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Posts Tagged ‘Eric Clapton

Tottering Towers…

From The Economist:

The British Parliament’s Clock Tower (more commonly known as Big Ben) is leaning north-west by 0.26 degrees, or 17 inches (43.5cm), according to documents that were recently made public. But Big Ben isn’t alone; architects have been correcting the Leaning Tower of Pisa since the 1170s when it was still being built. Germany’s Leaning Tower of Suurhusen, which at an angle of 5.19 degrees holds the Guinness World Record for the most tilted tower in the world, dates back to the 1450s. In modern times, many buildings have been designed at a deliberate slant. The 165-metre Montréal Tower, finished in 1987, is the world’s tallest man-made leaning tower and inclines at a 45-degree angle. In 1996, the Puerta de Europa in Spain was completed with two towers sloping towards each other at a 15-degree angle. Late this year the Capital Gate is set to be finished in Abu Dhabi at a slant of 18 degrees.

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As we hum “Lean on Me” to ourselves, we might send soulful birthday greetings to Robery Leroy Johnson; he was born on this date in 1911.  A master of the Mississippi Blues, Johnson’s guitar work and vocals have been hugely influential: he ranks fifth on Rolling Stone‘s list of all-time greatest guitarists, and is cited by Eric Clapton as “the most important blues singer that ever lived.”  But this regard developed posthumously; during his lifetime, Johnson was effectively unknown– an itinerant, playing juke joints and street corners.

So perhaps it’s not surprising that a legend has arisen around Johnson: as a young boy committed to music, he was “instructed” to take his guitar to a crossroad near Dockery Plantation at midnight. There he was met the Devil who, after bargaining for Johnson’s soul, took the guitar, tuned it, played a few songs, and then returned it– giving Johnson his otherwordly mastery of the instrument.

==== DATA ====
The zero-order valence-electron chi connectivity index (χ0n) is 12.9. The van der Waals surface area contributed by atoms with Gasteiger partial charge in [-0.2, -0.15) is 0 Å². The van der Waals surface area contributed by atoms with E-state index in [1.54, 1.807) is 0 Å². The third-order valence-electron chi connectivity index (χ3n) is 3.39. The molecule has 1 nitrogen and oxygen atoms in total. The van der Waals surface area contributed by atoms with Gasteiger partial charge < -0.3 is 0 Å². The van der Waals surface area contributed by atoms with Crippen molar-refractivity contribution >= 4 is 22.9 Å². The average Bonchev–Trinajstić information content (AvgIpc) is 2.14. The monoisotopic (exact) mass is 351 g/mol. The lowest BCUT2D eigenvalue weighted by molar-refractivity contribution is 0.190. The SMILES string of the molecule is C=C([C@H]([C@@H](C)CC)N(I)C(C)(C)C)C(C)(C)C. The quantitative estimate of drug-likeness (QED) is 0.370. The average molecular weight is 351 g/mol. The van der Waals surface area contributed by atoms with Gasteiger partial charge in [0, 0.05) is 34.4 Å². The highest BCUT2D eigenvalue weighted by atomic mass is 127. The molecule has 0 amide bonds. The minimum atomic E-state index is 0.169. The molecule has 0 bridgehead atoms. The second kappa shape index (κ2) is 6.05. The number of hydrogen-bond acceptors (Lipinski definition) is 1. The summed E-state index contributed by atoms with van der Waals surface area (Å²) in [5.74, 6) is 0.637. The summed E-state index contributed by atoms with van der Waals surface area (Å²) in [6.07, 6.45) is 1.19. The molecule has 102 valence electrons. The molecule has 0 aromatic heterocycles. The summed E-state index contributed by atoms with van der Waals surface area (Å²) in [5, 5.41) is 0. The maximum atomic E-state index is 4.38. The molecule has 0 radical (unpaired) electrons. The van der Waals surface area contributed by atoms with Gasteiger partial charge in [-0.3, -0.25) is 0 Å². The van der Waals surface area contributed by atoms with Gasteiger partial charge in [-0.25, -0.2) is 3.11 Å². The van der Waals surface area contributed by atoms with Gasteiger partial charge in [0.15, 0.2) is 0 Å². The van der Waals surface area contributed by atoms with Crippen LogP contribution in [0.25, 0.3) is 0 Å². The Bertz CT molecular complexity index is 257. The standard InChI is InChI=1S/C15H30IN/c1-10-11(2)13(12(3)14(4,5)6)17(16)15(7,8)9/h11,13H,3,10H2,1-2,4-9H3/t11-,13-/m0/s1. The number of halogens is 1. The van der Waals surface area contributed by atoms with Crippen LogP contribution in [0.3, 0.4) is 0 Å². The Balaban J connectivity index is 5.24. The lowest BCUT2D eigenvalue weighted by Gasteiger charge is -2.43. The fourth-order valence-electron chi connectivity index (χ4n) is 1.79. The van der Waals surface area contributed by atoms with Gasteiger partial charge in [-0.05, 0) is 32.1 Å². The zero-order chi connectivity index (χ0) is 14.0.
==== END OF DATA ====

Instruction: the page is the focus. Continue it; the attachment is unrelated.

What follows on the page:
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Written by LW

May 8, 2012 at 1:01 am

Yeah! Yeah! Yeah!…

Michael Deal, a Brooklyn-based graphic designer, has created “Charting the Beatles“:

These visualizations are part of an extensive study of the music of the Beatles. Many of the diagrams and charts are based on secondary sources, including but not limited to sales statistics, biographies, recording session notes, sheet music, and raw audio readings.

Consider, for example, “Authorship and Collaboration” (based on authorial attributions quantified by William J. Dowlding in the book Beatlesongs):

See Mike’s other nifty infographics e.g., (Self-Reference, Song Keys) here.  And check out the “open source” collection of Beatles charts and graphs that Mike has solicited here…  where one will find your correspondent’s favorite:

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Many thanks to reader MH-H for the lead.

As we tap our toes, we might recall that on this date in 1964 Tollie Records (the fourth label to release a Beatle’s disc in the U.S.) released “Twist and Shout” (B-side: “There’s a Place”); it went on to spend 11 weeks on the Billboard chart, rising as high as #2.

Across the Pond on this very same day, George Harrison met Patty Boyd, his future wife (and the inspiration for Eric Clapton’s “Layla”), while filming the train sequence for A Hard Day’s Night.

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